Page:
NANCY JI/THE VARSITY

Innovation isn’t always enough.

In 1979, Xerox PARC, a Silicon Valley research and development centre, invited Steve Jobs over for a visit. Jobs was the rambunctious 24-year-old CEO of Apple, one of the hottest startups in the Valley, and PARC was one of the most innovative R&D centres in the world. The encounter augured well.

The path from turning research into a product is quite long. What we’d really like to ask is: can this go any faster? We would like to see interesting new products in our lifetime.”

­—Cynthia Goh
professor of chemistry at U of T and founder of TechnoLABS

Jobs heard Xerox was doing truly groundbreaking work at PARC, and, intrigued, offered to sell Xerox a hundred thousand shares of Apple stock at a low price merely for the chance to tour the research centre. What he saw there astounded him: Graphical user interfaces. Word-processing programs. An early version of e-mail, sent along the first ever ethernet cable. A computer mouse, then still a novelty. At a time when most personal computers had clunky, monochromatic, text-based displays, this was like getting a glimpse into the future.

Jobs’ reaction was characteristic: “Why aren’t you doing anything with this? This is the greatest thing. This is revolutionary!”

The rest is future history. Apple released the Macintosh personal computer in 1984, and one famous Superbowl advertisement later, the Mac became the first commercially successful computer with a mouse and windowed programs. From that moment on, every computer had to to be commercially viable, transforming the personal computer industry.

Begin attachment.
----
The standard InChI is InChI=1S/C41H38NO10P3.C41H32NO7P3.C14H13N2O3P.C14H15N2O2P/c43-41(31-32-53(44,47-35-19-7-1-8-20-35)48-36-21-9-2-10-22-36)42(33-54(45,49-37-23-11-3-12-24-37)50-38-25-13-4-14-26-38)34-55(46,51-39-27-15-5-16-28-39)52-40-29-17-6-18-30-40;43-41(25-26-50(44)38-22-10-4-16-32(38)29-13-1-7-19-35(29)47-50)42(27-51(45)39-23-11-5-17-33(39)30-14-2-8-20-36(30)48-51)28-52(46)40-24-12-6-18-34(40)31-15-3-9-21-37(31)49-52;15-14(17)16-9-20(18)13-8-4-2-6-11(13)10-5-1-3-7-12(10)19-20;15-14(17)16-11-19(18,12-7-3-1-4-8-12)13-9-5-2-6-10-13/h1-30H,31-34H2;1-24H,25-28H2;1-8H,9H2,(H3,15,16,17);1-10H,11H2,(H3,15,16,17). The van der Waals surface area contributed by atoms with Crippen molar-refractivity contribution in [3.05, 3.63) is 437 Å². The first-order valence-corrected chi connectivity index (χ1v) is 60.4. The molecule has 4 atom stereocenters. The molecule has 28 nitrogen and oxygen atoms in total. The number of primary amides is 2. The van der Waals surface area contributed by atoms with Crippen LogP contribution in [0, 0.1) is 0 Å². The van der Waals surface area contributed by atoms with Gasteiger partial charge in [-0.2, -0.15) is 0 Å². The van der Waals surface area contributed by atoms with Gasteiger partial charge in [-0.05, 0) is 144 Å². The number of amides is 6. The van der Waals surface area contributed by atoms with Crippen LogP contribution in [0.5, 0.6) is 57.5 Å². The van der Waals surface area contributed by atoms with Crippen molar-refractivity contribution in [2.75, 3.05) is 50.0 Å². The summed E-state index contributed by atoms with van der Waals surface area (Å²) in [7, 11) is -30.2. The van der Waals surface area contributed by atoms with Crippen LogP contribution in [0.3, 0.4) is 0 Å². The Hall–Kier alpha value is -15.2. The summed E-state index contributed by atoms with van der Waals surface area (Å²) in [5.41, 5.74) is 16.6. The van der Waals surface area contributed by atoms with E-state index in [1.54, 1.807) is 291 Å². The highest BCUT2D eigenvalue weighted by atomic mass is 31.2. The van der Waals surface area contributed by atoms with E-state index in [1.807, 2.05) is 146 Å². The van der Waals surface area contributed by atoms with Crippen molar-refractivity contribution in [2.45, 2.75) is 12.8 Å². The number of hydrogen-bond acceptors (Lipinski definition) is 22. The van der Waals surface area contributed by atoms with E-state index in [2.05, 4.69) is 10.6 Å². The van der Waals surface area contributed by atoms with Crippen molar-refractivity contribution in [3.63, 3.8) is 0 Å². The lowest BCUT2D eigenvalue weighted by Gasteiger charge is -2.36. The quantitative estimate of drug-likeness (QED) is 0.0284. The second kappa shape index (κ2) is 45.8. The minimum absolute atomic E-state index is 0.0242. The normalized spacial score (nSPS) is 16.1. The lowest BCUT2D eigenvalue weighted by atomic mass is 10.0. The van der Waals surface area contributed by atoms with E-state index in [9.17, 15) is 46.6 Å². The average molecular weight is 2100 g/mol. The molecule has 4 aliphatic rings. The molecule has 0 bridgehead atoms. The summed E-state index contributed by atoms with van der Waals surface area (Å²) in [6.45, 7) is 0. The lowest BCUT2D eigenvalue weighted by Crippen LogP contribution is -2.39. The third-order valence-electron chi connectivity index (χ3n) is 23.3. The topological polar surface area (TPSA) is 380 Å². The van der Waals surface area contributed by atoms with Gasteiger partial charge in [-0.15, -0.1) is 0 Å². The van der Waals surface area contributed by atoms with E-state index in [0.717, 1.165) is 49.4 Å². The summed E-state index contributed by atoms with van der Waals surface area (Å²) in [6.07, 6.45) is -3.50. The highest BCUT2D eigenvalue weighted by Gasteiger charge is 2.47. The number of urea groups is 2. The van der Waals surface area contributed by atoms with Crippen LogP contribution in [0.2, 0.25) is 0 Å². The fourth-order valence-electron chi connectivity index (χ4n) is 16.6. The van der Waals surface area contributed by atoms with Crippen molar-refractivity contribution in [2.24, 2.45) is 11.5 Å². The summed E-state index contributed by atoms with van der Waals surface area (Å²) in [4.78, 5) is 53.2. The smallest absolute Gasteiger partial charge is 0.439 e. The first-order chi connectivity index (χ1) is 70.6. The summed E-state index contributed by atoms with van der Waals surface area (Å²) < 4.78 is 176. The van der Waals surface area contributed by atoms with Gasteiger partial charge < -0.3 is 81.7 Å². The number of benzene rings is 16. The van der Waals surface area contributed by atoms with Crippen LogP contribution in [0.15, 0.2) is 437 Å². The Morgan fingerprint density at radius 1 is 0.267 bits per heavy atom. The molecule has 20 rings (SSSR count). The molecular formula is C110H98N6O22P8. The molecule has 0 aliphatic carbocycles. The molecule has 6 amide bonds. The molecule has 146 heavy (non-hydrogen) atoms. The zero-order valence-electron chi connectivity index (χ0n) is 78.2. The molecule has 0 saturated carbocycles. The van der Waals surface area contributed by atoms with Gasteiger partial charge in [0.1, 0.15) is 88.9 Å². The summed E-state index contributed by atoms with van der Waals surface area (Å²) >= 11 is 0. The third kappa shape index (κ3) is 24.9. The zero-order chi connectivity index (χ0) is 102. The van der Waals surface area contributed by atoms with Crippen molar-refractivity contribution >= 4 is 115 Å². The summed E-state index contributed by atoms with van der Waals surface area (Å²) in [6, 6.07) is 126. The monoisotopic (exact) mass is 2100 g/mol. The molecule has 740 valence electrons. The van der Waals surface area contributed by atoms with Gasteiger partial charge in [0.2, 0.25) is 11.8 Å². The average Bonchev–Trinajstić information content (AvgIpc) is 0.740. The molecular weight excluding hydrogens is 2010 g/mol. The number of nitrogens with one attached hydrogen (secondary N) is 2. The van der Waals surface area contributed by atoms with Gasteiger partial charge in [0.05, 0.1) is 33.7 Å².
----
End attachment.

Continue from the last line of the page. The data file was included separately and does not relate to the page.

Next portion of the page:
Xerox, meanwhile, developed an expensive, barely-marketed personal computer with graphics, and when it under-performed, decided to get out of the personal computing market entirely. Though they invented many of the now-standard parts of a modern computer, Xerox ultimately failed to profit by its research and innovations alone.

Xerox’s failure to capitalize on its computer inventions is a cautionary tale for anyone hoping to commercialize basic research. The path that turns research into a saleable product can be a treacherous one, even for a company as large and experienced as Xerox. The challenges faced by entrepreneurs are even greater.

The University of Toronto has launched several initiatives in recent years to help student entrepreneurs in the sciences commercialize their research and avoid pitfalls along the way, as part of the university’s wider plan to increase the application of research to real world problems.

TechnoLABS and the University of Toronto Early Stage Technology (UTEST) are new programs providing startup companies with funding, work space, and business support. Both programs bill themselves as “part of a growing ecosystem” of institutions and programs helping students build and lead companies.

“The path from turning research into a product is quite long,” said Cynthia Goh, professor of chemistry at U of T and founder of TechnoLABS, at its launch in November. “What we’d really like to ask is: can this go any faster? We would like to see interesting new products in our lifetime.”

“That’s our goal: to capture how knowledge can be turned into a product to benefit society, and quickly.”

TechnoLABS is just one of Goh’s many startup-related activities. A successful entrepreneur herself, Goh also pioneered Entrepreneurship 101, a free weekly lecture series on the finer points of starting and running a business.

In the summer of 2010 Goh invited 10 hopeful companies to Techno, an intensive four-week program for entrepreneurs in the sciences. The company founders attended lectures from Goh and her colleagues, met with prospective investors, and worked furiously to develop and refine their products.

Since then, two new batches of companies have passed through Techno, and there are now over twenty companies associated with it, spanning a range of industries from digital pathology to designing new LED materials. A number of companies also ‘graduated’ from the program, having raised external capital or partnered with established companies.